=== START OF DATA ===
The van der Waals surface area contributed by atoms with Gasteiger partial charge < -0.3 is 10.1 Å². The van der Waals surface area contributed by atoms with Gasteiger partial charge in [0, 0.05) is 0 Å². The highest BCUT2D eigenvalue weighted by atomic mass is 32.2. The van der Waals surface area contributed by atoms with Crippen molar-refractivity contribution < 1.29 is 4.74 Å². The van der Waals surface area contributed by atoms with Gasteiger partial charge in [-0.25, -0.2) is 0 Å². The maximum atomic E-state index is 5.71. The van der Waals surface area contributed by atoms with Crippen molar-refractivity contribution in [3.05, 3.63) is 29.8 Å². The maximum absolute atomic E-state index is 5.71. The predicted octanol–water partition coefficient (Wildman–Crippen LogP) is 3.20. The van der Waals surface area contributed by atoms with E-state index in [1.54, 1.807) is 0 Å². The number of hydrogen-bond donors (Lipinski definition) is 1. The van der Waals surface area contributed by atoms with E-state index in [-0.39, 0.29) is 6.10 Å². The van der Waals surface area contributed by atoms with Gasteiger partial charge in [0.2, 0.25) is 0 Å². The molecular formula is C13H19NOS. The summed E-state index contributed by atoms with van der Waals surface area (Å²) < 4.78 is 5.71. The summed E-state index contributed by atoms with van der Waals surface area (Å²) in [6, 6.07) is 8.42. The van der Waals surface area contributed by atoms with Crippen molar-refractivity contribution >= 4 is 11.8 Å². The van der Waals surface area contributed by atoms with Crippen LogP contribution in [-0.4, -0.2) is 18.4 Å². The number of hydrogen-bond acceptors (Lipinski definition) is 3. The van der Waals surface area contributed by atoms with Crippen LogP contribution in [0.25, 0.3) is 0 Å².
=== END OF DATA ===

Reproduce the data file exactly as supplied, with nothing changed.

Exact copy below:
The van der Waals surface area contributed by atoms with Gasteiger partial charge < -0.3 is 10.1 Å². The van der Waals surface area contributed by atoms with Gasteiger partial charge in [0, 0.05) is 0 Å². The highest BCUT2D eigenvalue weighted by atomic mass is 32.2. The van der Waals surface area contributed by atoms with Crippen molar-refractivity contribution < 1.29 is 4.74 Å². The van der Waals surface area contributed by atoms with Gasteiger partial charge in [-0.25, -0.2) is 0 Å². The maximum atomic E-state index is 5.71. The van der Waals surface area contributed by atoms with Crippen molar-refractivity contribution in [3.05, 3.63) is 29.8 Å². The maximum absolute atomic E-state index is 5.71. The predicted octanol–water partition coefficient (Wildman–Crippen LogP) is 3.20. The van der Waals surface area contributed by atoms with E-state index in [1.54, 1.807) is 0 Å². The number of hydrogen-bond donors (Lipinski definition) is 1. The van der Waals surface area contributed by atoms with E-state index in [-0.39, 0.29) is 6.10 Å². The van der Waals surface area contributed by atoms with Gasteiger partial charge in [0.2, 0.25) is 0 Å². The molecular formula is C13H19NOS. The summed E-state index contributed by atoms with van der Waals surface area (Å²) < 4.78 is 5.71. The summed E-state index contributed by atoms with van der Waals surface area (Å²) in [6, 6.07) is 8.42. The van der Waals surface area contributed by atoms with Crippen molar-refractivity contribution >= 4 is 11.8 Å². The van der Waals surface area contributed by atoms with Crippen LogP contribution in [-0.4, -0.2) is 18.4 Å². The number of hydrogen-bond acceptors (Lipinski definition) is 3. The van der Waals surface area contributed by atoms with Crippen LogP contribution in [0.25, 0.3) is 0 Å².